Awk.Info

"Cause a little auk awk
goes a long way."

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WHAT'S NEW?

Mar 01: Michael Sanders demos an X-windows GUI for AWK.

Mar 01: Awk100#24: A. Lahm and E. de Rinaldis' patent search, in AWK

Feb 28: Tim Menzies asks this community to write an AWK cookbook.

Feb 28: Arnold Robbins announces a new debugger for GAWK.

Feb 28: Awk100#23: Premysl Janouch offers a IRC bot, In AWK

Feb 28: Updated: the AWK FAQ

Feb 28: Tim Menzies offers a tiny content management system, in Awk.

Jan 31: Comment system added to awk.info. For example, see discussion bottom of ?keys2awk

Jan 31: Martin Cohen shows that Gawk can handle massively long strings (300 million characters).

Jan 31: The AWK FAQ is being updated. For comments/ corrections/ extensions, please mail tim@menzies.us

Jan 31: Martin Cohen finds Awk on the Android platform.

Jan 31: Aleksey Cheusov released a new version of runawk.

Jan 31: Hirofumi Saito contributes a candidate Awk mascot.

Jan 31: Michael Sanders shows how to quickly build an AWK GUI for windows.

Jan 31: Hyung-Hwan Chung offers QSE, an embeddable Awk Interpreter.

[More ...]

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categories: Misc,WhyAwk,Jan,2009,Timm

Why Gawk?

by T. Menzies

"The Enlightened Ones say that....

  • You should never use C if you can do it with a script;
  • You should never use a script if you can do it with awk;
  • Never use awk if you can do it with sed;
  • Never use sed if you can do it with grep."

Awk is a good old-fashioned UNIX filtering tool invented in the 1970s. The language is simple and Awk programs are generally very short. Awk is useful when the overheads of more sophisticated approaches is not worth the bother. Also, the cost of learning Awk is very low.

But aren't there better scripting languages? Faster? Well, maybe yes and maybe no.

And Awk is old (mid-70s). Aren't modern languages more productive? Well again, maybe yes and maybe no. One measure of the productivity of a language is how lines of code are required to code up one business level `function point'. Compared to many popular languages, GAWK scores very highly:

loc/fp   language
------   --------

    6,   excel 5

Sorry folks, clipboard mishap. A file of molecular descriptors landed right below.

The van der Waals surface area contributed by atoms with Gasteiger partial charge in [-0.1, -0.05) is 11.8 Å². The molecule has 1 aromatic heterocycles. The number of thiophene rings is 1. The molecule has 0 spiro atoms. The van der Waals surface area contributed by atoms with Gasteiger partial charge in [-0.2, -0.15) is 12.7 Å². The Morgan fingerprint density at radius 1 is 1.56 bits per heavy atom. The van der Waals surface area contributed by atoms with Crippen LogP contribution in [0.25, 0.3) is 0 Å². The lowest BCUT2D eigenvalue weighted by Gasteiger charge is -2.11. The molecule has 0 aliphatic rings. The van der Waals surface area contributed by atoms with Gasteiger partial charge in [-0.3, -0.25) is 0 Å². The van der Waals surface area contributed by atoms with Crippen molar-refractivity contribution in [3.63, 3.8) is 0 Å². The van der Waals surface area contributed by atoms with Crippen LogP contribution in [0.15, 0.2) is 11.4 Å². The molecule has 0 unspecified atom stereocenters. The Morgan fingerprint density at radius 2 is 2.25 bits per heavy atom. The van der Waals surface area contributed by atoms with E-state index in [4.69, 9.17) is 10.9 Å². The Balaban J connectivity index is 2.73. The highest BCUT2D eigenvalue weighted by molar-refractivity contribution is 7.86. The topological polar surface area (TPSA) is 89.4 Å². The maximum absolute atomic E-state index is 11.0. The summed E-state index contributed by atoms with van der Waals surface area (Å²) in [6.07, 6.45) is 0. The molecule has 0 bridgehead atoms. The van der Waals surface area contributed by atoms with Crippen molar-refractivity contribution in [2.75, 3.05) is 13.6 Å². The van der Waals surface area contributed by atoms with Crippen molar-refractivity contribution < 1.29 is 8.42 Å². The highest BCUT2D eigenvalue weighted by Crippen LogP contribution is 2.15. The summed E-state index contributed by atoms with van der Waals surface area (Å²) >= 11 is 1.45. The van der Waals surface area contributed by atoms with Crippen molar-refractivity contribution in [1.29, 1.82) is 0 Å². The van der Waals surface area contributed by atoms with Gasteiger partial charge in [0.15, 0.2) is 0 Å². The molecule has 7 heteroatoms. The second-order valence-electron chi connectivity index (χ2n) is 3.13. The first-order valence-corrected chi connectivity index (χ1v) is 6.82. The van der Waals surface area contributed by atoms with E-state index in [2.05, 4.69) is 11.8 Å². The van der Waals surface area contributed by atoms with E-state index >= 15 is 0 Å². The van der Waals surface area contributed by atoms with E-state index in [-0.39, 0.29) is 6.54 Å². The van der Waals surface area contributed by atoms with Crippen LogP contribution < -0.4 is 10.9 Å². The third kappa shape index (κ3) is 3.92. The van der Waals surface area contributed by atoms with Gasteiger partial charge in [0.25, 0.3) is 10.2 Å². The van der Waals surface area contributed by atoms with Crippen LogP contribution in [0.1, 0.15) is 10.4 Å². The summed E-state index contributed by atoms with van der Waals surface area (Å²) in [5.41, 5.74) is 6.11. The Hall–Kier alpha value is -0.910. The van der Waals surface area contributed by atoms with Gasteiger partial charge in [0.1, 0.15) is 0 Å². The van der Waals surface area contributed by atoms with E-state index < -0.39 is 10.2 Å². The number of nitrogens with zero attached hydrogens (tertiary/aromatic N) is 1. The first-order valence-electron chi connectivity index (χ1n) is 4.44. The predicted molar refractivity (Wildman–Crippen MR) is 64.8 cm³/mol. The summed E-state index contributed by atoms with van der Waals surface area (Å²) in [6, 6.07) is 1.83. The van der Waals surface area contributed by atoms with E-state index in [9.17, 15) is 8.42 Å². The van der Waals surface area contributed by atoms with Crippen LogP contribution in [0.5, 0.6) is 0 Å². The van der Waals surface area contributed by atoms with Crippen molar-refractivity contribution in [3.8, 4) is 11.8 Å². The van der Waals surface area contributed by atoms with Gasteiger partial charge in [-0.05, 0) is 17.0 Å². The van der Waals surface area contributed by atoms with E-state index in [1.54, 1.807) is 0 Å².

13,   sql
   21,   awk       <================
   21,   perl
   21,   eiffel
   21,   clos
   21,   smalltalk
   29,   delphi
   29,   visual basic 5
   49,   ada 95
   49,   ai shells
   53,   c++
   53,   java
   64,   lisp
   71,   ada 83
   71,   fortran 95
   80,   3rd generation default
   91,   ansi cobol 85
   91,   pascal
  107,   2nd generation default
  107,   algol 68
  107,   cobol
  107,   fortran
  128,   c
  320,   1st generation default
  640,   machine language
 3200,   natural language

Anyway, there are other considerations. Awk is real succinct, simple enough to teach, and easy enough to recode in C (if you want raw speed). For example, here's the complete listing of someone's Awk spell-checking program.

BEGIN     {while (getline<"Usr.Dict.Words") dict[$0]=1}
!dict[$1] {print $1}

Sure, there's about a gazillion enhancements you'd like to make on this one but you gotta say, this is real succinct.

Awk is the cure for late execution of software syndrome (a.k.a. LESS). The symptoms of LESS are a huge time delay before a new idea is executable. Awk programmers can hack up usable systems in the time it takes other programmers to boot their IDE. And, as a result of that easy exploration, it is possible to find loopholes missed by other analyst that lead to the innovative better solution to the problems (e.g. see Ronald Loui's O(nlogn) clustering tool).

Certainly, we can drool over the language features offered by more advanced languages like pointers, generic iterators, continuations, etc etc. And Awk's lack of data structures (except num, string, and array) requires some discipline to handle properly.

But experienced Awk programmers know that the cleverer the program, the smaller the audience gets. If it is possible for to explain something succinctly in a simple language like Awk, then it is also possible that more folks will read that code.

Finally, at this may be the most important point, it might be misguided to argue about Awk vs LanguageX in terms of the specifics of those languages. Awk programmers can't over-elaborate their solutions- they are forced to code the solution in the simplest manner possible. This push to simplicity, to the essence of the problem, can be an insightful process. Coding in Awk is like preserving fruit- you boil off everything that is superfluous, that needlessly bloats the material what you are working with. It is amazing how little code is required to code the core of an idea (e.g. see Darius Bacon's LISP interpreter, written in Awk).

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